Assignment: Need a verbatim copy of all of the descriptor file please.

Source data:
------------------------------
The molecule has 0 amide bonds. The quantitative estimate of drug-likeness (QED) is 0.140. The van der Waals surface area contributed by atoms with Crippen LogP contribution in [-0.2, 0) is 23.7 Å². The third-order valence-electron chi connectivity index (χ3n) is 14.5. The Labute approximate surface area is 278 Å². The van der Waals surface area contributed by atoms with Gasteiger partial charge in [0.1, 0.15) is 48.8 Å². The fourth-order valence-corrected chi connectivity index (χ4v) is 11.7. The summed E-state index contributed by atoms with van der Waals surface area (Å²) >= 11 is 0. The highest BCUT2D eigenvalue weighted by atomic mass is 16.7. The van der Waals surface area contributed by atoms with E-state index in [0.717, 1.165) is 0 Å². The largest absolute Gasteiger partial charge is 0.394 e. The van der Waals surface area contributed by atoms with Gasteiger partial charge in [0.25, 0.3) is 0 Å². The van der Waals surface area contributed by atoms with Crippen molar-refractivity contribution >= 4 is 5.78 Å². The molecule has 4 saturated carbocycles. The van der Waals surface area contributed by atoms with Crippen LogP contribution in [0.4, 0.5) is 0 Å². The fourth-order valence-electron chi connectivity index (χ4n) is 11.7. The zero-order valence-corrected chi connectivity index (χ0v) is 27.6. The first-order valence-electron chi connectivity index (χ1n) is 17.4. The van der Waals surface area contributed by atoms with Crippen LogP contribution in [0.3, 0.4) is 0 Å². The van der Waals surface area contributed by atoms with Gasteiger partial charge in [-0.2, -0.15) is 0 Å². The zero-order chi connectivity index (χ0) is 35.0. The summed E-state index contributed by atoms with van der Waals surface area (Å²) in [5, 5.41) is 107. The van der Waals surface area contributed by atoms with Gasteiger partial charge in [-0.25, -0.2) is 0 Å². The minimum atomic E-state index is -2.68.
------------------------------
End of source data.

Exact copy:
The molecule has 0 amide bonds. The quantitative estimate of drug-likeness (QED) is 0.140. The van der Waals surface area contributed by atoms with Crippen LogP contribution in [-0.2, 0) is 23.7 Å². The third-order valence-electron chi connectivity index (χ3n) is 14.5. The Labute approximate surface area is 278 Å². The van der Waals surface area contributed by atoms with Gasteiger partial charge in [0.1, 0.15) is 48.8 Å². The fourth-order valence-corrected chi connectivity index (χ4v) is 11.7. The summed E-state index contributed by atoms with van der Waals surface area (Å²) >= 11 is 0. The highest BCUT2D eigenvalue weighted by atomic mass is 16.7. The van der Waals surface area contributed by atoms with E-state index in [0.717, 1.165) is 0 Å². The largest absolute Gasteiger partial charge is 0.394 e. The van der Waals surface area contributed by atoms with Gasteiger partial charge in [0.25, 0.3) is 0 Å². The van der Waals surface area contributed by atoms with Crippen molar-refractivity contribution >= 4 is 5.78 Å². The molecule has 4 saturated carbocycles. The van der Waals surface area contributed by atoms with Crippen LogP contribution in [0.4, 0.5) is 0 Å². The fourth-order valence-electron chi connectivity index (χ4n) is 11.7. The zero-order valence-corrected chi connectivity index (χ0v) is 27.6. The first-order valence-electron chi connectivity index (χ1n) is 17.4. The van der Waals surface area contributed by atoms with Crippen LogP contribution in [0.3, 0.4) is 0 Å². The van der Waals surface area contributed by atoms with Gasteiger partial charge in [-0.2, -0.15) is 0 Å². The zero-order chi connectivity index (χ0) is 35.0. The summed E-state index contributed by atoms with van der Waals surface area (Å²) in [5, 5.41) is 107. The van der Waals surface area contributed by atoms with Gasteiger partial charge in [-0.25, -0.2) is 0 Å². The minimum atomic E-state index is -2.68.